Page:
As the World Health Organization (WHO) called on countries in Southeast Asia to urgently scale-up aggressive measures to combat the outbreak of coronavirus, the economic situation of one of the world’s fastest growing regions is deteriorating.
There is little to no doubt now that Thailand’s economy, the second biggest in ASEAN, will have less than 1 per cent growth in 2020 from the impact of the outbreak. The University of the Thai Chamber of Commerce (UTCC) is already seeing an economic recession of at least 0.5 per cent for Thailand this year.
However, the Thai economy is certainly not the only one that is suffering from this pandemic. The Asian Development Bank (ADB) said on March 6 that the outbreak “will have a significant impact on developing Asian economies”.
ADB explored a range of scenarios. In the moderate scenario, where precautionary behaviours and travel restrictions would start easing after April, developing Asia, excluding China, would lose US$22.3 billion, or 0.24 per cent of its GDP.
For the worst-case scenario, where travel restrictions and the decline in domestic demand lasted more than six months, developing Asia, excluding China, could lose up to 0.46 per cent of its GDP, or around US$42.2 billion.
For Thailand, the UTCC now expects that impacts from the outbreak would take away around 600-700 billion baht from the Thai economy with its GDP contracting by 0.5-1 per cent in the first half of 2020, and by 0.5 per cent for the full-year calculation.
Amid talks of a complete shutdown of the country to prevent further outbreak, UTCC president Thanavath Phonvichai said on Thursday that such a move would cost businesses around 8 billion baht per day or 240 billion baht per month.
Of that, around 180 billion baht of the loss will come from tourists not being able to enter the country. The rest will mostly be because of the lack of border trade, which would account for around 60 billion baht per month or 2 billion baht per day.
Thailand’s Ministry of Public Health confirmed on Friday 50 more coronavirus cases, bringing the total number of cases in the country to 322, a dramatic increase from around 40 cases just last month.
Malaysia and the Philippines have already resorted to lockdowns, including travel restrictions nationwide, the closure of non-essential services, and banning gatherings. Thailand and Vietnam have imposed a partial lockdown, closing schools and entertainment venues. Indonesia has imposed the least restrictions so far.
Maybank Kim Eng Securities expect Singapore and Thailand to go into recession in 2020 with a contraction of 0.3 and 0.5 per cent, respectively this year. The rest of ASEAN-5, including Malaysia, Indonesia, and the Philippines may see subpar growth rates last seen during the global 2007-08 financial crisis.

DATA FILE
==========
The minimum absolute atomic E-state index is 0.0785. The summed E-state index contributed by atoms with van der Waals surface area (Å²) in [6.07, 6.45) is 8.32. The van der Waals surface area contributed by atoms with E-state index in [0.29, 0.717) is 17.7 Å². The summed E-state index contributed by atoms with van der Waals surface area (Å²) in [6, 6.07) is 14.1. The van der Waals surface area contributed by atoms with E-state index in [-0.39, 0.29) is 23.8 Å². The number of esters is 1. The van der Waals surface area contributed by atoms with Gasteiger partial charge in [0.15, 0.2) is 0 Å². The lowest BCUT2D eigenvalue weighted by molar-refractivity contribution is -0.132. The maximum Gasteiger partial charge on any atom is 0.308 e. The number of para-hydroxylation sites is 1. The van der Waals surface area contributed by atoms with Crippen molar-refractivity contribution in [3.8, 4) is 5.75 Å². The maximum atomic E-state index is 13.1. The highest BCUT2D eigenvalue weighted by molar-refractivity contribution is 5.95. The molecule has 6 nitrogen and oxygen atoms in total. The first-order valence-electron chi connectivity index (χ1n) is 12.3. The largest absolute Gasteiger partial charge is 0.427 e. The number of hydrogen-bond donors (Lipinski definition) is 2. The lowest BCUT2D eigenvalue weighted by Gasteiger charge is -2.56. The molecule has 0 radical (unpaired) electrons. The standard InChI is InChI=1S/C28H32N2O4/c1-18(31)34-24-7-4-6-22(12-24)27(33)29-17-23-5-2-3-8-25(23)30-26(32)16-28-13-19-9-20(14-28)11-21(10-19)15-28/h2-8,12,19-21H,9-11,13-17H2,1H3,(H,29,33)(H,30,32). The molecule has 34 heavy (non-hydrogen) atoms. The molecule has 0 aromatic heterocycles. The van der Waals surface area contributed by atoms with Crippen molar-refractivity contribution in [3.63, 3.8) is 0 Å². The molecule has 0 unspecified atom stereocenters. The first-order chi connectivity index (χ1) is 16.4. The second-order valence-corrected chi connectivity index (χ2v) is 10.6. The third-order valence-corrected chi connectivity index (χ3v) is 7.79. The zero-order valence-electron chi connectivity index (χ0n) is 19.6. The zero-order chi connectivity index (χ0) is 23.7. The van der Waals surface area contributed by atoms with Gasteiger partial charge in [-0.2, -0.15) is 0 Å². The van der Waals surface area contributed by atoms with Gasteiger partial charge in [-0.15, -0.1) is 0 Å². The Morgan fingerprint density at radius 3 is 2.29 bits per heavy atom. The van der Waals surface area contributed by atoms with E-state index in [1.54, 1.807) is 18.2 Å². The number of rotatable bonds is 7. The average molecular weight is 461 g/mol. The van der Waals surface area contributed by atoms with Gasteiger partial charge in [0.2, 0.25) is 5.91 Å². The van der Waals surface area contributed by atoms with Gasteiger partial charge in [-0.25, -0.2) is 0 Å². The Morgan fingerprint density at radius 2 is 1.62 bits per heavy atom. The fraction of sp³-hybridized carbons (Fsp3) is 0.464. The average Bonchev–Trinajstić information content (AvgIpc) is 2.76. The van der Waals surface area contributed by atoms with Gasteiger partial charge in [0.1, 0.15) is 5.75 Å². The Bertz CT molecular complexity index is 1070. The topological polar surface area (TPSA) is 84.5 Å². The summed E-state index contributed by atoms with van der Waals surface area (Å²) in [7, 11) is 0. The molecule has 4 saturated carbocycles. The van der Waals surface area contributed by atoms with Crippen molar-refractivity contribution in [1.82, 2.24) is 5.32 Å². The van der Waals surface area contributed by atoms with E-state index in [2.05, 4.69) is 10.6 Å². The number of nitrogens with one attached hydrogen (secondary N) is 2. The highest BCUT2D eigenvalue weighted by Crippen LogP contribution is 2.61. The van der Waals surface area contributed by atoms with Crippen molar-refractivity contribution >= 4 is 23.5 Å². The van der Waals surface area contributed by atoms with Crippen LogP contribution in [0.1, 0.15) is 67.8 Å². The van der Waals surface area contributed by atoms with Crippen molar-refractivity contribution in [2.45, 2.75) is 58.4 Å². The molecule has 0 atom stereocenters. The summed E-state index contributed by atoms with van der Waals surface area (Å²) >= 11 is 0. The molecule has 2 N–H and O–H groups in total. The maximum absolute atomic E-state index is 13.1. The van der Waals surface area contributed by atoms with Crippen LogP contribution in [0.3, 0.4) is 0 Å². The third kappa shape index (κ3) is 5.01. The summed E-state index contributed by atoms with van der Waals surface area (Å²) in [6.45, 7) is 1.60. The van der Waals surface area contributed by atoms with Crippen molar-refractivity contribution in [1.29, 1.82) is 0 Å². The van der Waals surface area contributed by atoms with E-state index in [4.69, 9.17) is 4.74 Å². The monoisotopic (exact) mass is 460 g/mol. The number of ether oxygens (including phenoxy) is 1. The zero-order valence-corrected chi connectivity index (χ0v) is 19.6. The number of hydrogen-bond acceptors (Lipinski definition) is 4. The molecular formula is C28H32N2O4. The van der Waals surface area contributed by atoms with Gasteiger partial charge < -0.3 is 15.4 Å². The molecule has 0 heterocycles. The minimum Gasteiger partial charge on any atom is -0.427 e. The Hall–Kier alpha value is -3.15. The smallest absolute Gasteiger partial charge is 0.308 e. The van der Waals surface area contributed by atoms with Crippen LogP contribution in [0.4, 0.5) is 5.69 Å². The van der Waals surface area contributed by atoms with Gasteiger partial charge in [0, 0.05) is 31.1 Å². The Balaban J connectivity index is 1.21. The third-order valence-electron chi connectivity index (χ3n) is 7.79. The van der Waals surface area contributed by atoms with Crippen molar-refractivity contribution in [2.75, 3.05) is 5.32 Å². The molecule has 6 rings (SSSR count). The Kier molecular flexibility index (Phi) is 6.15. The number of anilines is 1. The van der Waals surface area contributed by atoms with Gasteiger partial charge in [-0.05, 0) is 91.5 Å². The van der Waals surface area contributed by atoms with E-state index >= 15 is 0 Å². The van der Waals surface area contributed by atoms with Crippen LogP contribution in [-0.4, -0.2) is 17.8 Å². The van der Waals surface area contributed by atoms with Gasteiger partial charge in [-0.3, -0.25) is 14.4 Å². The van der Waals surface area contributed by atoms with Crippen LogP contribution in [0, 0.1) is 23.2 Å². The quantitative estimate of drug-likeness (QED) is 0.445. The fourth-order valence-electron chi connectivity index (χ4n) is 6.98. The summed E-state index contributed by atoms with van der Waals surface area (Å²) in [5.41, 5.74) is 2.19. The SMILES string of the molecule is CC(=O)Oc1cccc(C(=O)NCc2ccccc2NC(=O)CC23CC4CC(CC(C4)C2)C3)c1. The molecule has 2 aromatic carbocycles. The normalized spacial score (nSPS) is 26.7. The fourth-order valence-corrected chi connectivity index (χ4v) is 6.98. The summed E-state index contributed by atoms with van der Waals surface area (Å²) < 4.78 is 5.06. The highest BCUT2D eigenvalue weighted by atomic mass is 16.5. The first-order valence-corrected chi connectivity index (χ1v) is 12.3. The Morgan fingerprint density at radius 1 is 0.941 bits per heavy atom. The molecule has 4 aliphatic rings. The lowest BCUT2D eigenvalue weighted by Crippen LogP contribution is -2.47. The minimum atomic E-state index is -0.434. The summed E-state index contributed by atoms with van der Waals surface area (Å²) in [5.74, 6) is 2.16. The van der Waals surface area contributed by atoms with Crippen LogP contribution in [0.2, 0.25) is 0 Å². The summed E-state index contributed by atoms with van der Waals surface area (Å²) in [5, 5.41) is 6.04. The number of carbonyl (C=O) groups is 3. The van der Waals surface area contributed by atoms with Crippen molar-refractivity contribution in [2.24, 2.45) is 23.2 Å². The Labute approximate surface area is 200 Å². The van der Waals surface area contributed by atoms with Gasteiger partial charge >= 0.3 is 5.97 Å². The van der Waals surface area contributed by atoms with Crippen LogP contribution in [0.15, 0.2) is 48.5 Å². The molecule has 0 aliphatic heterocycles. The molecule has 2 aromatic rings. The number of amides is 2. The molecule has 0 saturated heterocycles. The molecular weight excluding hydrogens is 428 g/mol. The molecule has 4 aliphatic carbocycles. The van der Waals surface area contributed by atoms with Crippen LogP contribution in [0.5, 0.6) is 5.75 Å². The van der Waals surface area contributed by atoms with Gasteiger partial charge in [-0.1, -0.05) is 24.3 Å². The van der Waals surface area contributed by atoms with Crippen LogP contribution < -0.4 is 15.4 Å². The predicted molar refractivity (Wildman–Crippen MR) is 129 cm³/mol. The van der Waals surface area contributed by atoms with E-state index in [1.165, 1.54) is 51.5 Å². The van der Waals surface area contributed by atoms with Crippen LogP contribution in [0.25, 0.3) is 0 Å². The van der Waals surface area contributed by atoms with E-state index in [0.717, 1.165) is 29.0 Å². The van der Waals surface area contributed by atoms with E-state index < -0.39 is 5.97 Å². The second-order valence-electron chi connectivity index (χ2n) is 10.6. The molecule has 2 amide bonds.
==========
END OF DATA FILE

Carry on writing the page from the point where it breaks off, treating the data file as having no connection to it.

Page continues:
The securities firm expects ASEAN central banks to continue cutting policy rates by another 50 basis points in Malaysia, Indonesia, Thailand, and the Philippines. Thailand’s policy interest rate is already at a historic low of 1 per cent following a surprise 25 basis point cut in February. The Bank of Thailand’s Monetary Policy Committee is scheduled to meet on March 25.
Maybank Kim Eng Securities said the lockdowns that are being applied by many countries in the region will broaden the range of sectors impacted by the outbreak. Both external-oriented sectors (such as exports, oil and gas, hospitality) along with “non-essential” domestic services (such as the retail, recreation, and food and beverage sectors) will not escape this reality.
The firm said the current shocks, including the outbreak, the huge drop in oil prices, and the increasing lockdowns, will affect each country differently. According to the firm’s own ranking of major ASEAN economies in terms of resilience to the current shocks, Malaysia is the most vulnerable, followed by Thailand, Indonesia, the Philippines, Singapore, and Vietnam.
They explained that leverage ratios are high for Malaysia in terms of household debt, external debt, and public debt. The same goes for Thailand concerning household debt, albeit to a lesser degree, and for Vietnam with public debt. Both Indonesia and the Philippines, however, will run twin deficits including fiscal and current accounts.
Exposure to the most vulnerable sectors, including the tourism and transport sectors, ranks highest for Thailand at 11.9 per cent, and 8.3 per cent for Singapore. With oil and gas prices collapsing, Malaysia is the most exposed, with the oil and gas sector at 11 per cent of the GDP. In terms of loans, Thailand has the highest business loan exposure to the wholesale and retail trade, transport, and hotel sectors. The Philippines has the lowest in comparison.
Maybank Kim Eng Securities said ASEAN governments are introducing fiscal support measures but some have more fiscal space than others. For example, Singapore and Thailand have more space than Malaysia or Indonesia.
High public debt and fiscal deficits, combined with self-imposed limits, will constrain the fiscal space for Malaysia and Indonesia. Malaysia’s public debt is already near the ceiling, while Indonesia’s fiscal deficit is limited at 3 per cent of the GDP.
Thailand and the Philippines have lower fiscal debt, although the Philippines may be somewhat constrained by a twin deficit. Collapsing oil prices will impact Malaysia’s fiscal revenue, as about a quarter of that revenue is coming from oil and gas related businesses, including royalties and state-owned Petronas.
Singapore has the most space and will be releasing a second fiscal package, which can draw on its surplus funds worth 7.7 billion Singapore dollars and their ample reserves, the firm added.